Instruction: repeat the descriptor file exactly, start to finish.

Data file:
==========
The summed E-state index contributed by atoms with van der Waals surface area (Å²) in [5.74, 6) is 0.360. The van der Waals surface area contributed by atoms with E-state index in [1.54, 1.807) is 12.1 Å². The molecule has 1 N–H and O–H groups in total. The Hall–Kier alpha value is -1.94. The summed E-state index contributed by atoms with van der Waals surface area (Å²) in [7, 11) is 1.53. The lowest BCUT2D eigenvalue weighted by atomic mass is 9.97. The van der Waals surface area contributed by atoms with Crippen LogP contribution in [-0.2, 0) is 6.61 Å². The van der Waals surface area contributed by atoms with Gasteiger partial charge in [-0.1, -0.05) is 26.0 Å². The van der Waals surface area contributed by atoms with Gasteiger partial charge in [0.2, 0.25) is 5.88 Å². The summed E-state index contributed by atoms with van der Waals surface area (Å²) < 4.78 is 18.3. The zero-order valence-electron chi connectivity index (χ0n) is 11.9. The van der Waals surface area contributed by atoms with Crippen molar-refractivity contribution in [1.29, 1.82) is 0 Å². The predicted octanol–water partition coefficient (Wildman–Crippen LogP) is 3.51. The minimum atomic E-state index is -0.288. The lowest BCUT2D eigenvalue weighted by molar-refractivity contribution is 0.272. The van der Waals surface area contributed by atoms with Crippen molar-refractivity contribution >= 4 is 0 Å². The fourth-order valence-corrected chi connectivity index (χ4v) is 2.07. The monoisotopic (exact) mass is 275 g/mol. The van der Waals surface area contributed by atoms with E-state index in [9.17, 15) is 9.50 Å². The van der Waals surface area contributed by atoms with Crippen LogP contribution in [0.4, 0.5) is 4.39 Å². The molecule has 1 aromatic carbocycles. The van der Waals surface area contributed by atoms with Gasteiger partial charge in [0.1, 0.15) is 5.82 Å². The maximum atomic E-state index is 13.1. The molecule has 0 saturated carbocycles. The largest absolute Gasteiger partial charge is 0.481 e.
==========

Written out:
The summed E-state index contributed by atoms with van der Waals surface area (Å²) in [5.74, 6) is 0.360. The van der Waals surface area contributed by atoms with E-state index in [1.54, 1.807) is 12.1 Å². The molecule has 1 N–H and O–H groups in total. The Hall–Kier alpha value is -1.94. The summed E-state index contributed by atoms with van der Waals surface area (Å²) in [7, 11) is 1.53. The lowest BCUT2D eigenvalue weighted by atomic mass is 9.97. The van der Waals surface area contributed by atoms with Crippen LogP contribution in [-0.2, 0) is 6.61 Å². The van der Waals surface area contributed by atoms with Gasteiger partial charge in [-0.1, -0.05) is 26.0 Å². The van der Waals surface area contributed by atoms with Gasteiger partial charge in [0.2, 0.25) is 5.88 Å². The summed E-state index contributed by atoms with van der Waals surface area (Å²) < 4.78 is 18.3. The zero-order valence-electron chi connectivity index (χ0n) is 11.9. The van der Waals surface area contributed by atoms with Crippen molar-refractivity contribution in [1.29, 1.82) is 0 Å². The predicted octanol–water partition coefficient (Wildman–Crippen LogP) is 3.51. The minimum atomic E-state index is -0.288. The lowest BCUT2D eigenvalue weighted by molar-refractivity contribution is 0.272. The van der Waals surface area contributed by atoms with Crippen molar-refractivity contribution >= 4 is 0 Å². The fourth-order valence-corrected chi connectivity index (χ4v) is 2.07. The monoisotopic (exact) mass is 275 g/mol. The van der Waals surface area contributed by atoms with E-state index in [9.17, 15) is 9.50 Å². The van der Waals surface area contributed by atoms with Crippen LogP contribution in [0.4, 0.5) is 4.39 Å². The molecule has 1 aromatic carbocycles. The van der Waals surface area contributed by atoms with Gasteiger partial charge in [0.1, 0.15) is 5.82 Å². The maximum atomic E-state index is 13.1. The molecule has 0 saturated carbocycles. The largest absolute Gasteiger partial charge is 0.481 e.